The classic Oscar Wilde story of the selfish giant who won't let anyone into his garden - until his heart is softened by one very special little boy, illustrated with great drama. The Bloomsbury Children's Classics Series: The Brave Sister, retold by Fiona Waters, illustrated by Danuta Mayer The Selfish Giant, retold by Fiona Waters, illustrated ...
The classic Oscar Wilde story of the selfish giant who won't let anyone into his garden - until his heart is softened by one very special little boy, illustrated with great drama. The Bloomsbury Children's Classics Series: The Brave Sister, retold by Fiona Waters, illustrated by Danuta Mayer The Selfish Giant, retold by Fiona Waters, illustrated by Fabian Negrin The Emperor and the Nightingale, retold by Fiona Waters, illustrated by Paul Birkbeck Bisky Bats and Pussy Cats, animal nonsense poems by Edward Lear, illustrated by Matilda Harrison. The Nonsense Verse of Lewis Carroll, illustrated by Lorna Hussey
Zwerger, Lisbeth. New. 100% Money Back Guarantee. Brand New, Perfect Condition. We offer expedited shipping to all US locations. Over 3, 000, 000 happy customers. Sewn binding. Cloth over boards. Picture book. 32 p. Minedition Minibooks. Intended for a juvenile audience.
Deacon, Alexis. New. 32 p. Includes illustrations. Intended for a juvenile audience. In Stock. 100% Money Back Guarantee. Brand New, Perfect Condition, allow 4-14 business days for standard shipping. To Alaska, Hawaii, U.S. protectorate, P.O. box, and APO/FPO addresses allow 4-28 business days for Standard shipping. No expedited shipping. All orders placed with expedited shipping will be cancelled. Over 3, 000, 000 happy customers.
Publishers Weekly, 2000-01-31 An inventive manipulation of perspective and subtle shifts in palette mark Negrin's (Dora's Box) haunting paintings for this smooth retelling of Wilde's Christian allegory. Otherworldly in its angularity, the art intensifies the mystical quality of the narrative. The eponymous giant builds a high wall to keep children from playing in his lush garden. A dark, seemingly endless winter settles in, until the children return through a small hole in the wall, bringing spring with them as they climb into the trees. Yet winter still reigns in one far corner of the garden; there the giant spies a small boy who can't reach the lowest branches of a tree. Contrite, the giant lifts the tiny child into the tree, which then "burst[s] into blossom." The giant destroys the wall and welcomes the children back into his garden, but this one boy does not return. At tale's end, many years later, the child reappears (with "two wounds on the palms of his hands and two in his little feet. They were the prints of nails") to repay the now elderly giant's kindness: "A long time ago you let me play in your garden. Now I have come to take you to my garden, which is called Paradise." Despite its loud redemptive note, children will probably need adult guidance in interpreting this classic story; fortunately, the handsome production welcomes young readers and the tale itself warrants the effort. Ages 5-8. (Feb.) Copyright 2000 Cahners Business Information.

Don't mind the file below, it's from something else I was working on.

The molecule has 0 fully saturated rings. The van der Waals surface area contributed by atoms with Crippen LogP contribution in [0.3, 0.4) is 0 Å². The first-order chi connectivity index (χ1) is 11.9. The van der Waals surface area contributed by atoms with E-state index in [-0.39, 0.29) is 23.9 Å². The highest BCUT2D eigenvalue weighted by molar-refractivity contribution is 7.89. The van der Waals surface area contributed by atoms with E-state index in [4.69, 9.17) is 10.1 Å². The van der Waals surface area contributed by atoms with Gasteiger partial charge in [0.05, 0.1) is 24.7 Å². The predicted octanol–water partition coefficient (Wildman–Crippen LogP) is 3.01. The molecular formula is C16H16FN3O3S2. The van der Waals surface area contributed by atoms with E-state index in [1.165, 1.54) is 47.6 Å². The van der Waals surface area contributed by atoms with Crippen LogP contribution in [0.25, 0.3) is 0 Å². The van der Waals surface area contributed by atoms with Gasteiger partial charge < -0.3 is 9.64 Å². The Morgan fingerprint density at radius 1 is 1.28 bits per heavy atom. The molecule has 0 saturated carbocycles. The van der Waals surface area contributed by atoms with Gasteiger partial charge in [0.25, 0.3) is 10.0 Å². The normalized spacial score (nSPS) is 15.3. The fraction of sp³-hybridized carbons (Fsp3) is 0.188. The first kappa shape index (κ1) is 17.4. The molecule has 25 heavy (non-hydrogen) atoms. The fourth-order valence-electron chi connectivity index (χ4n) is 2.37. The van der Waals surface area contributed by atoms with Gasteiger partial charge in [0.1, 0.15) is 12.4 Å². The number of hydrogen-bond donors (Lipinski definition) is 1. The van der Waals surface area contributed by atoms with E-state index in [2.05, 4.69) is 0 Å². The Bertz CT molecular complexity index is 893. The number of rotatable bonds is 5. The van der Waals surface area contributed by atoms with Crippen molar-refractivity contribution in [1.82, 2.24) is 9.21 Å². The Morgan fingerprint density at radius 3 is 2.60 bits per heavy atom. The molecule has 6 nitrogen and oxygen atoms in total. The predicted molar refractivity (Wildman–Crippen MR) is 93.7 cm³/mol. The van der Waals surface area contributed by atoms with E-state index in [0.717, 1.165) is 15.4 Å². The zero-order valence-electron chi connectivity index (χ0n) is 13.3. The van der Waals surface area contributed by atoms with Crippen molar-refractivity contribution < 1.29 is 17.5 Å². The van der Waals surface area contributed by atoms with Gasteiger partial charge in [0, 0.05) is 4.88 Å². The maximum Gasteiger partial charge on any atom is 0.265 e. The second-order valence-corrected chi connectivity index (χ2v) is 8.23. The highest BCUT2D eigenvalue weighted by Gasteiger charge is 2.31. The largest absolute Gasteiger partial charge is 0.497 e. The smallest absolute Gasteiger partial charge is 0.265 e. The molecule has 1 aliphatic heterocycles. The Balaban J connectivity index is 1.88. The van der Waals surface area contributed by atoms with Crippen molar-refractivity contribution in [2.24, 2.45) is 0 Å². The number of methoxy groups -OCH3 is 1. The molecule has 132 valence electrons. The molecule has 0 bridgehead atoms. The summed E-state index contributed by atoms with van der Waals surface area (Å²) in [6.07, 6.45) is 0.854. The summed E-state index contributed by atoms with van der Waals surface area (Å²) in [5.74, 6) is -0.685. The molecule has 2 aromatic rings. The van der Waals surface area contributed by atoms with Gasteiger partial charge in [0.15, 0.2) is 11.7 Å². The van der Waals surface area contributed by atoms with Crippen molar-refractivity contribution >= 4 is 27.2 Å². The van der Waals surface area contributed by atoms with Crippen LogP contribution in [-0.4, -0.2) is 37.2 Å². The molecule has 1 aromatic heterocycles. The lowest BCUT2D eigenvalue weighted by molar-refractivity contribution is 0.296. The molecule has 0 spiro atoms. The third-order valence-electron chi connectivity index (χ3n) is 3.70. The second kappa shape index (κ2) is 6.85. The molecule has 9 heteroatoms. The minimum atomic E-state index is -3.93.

Publishers Weekly, 1995-03-27 Gallagher's (Moonhorse) eerily stylized paintings lend a haunting resonance to this moralistic tale of a hardened man who learns to open his heart. When the curmudgeonly Giant denies the local children access to his expansive garden, a great chill descends on them all. Winter lingers and spring refuses to scale the garden walls. But the children find a way into the beloved spot and the trees, grateful for the company and attention, begin to bloom. Seeing such beauty, the Giant is transformed and befriends his young neighbors, allowing them free rein. Not long afterward, a special boy appears to escort the old man to Paradise. Wilde's lessons are easily deciphered, though children may be confused by the overt religious imagery at tale's end. The towering but somehow gentlemanly Giant on the book's black-bordered jacket cuts an intriguing and imposing swath. Meanwhile, Gallagher's gallivanting and ghostly-white Snow, Frost and North Wind characters and her warm and golden images of happy children and gorgeous blossoms create plenty of drama. All ages. (Mar.) (c) Copyright PWxyz, LLC. All rights reserved
Publishers Weekly, 1987-04-24 Wilde's poignant tale of redemption deserves the renewed attention this volume gives it. In the story, a fierce giant who forbids little children to play in his garden is befriended by one small fellow. The giant's heart melts, and he allows the children to enter the garden, but the special child doesn't return for some time. At last the child appears, this time with holes in his hands and feet. ``You let me play once in your garden,'' he tells the giant. ``Today you shall come with me to my garden, which is Paradise.'' Mansell's illustrations combine a Tony Ross-like zaniness with a sense of the mysterious that perfectly underscores the story's spiritual theme. Ages 69. (April) (c) Copyright PWxyz, LLC. All rights reserved
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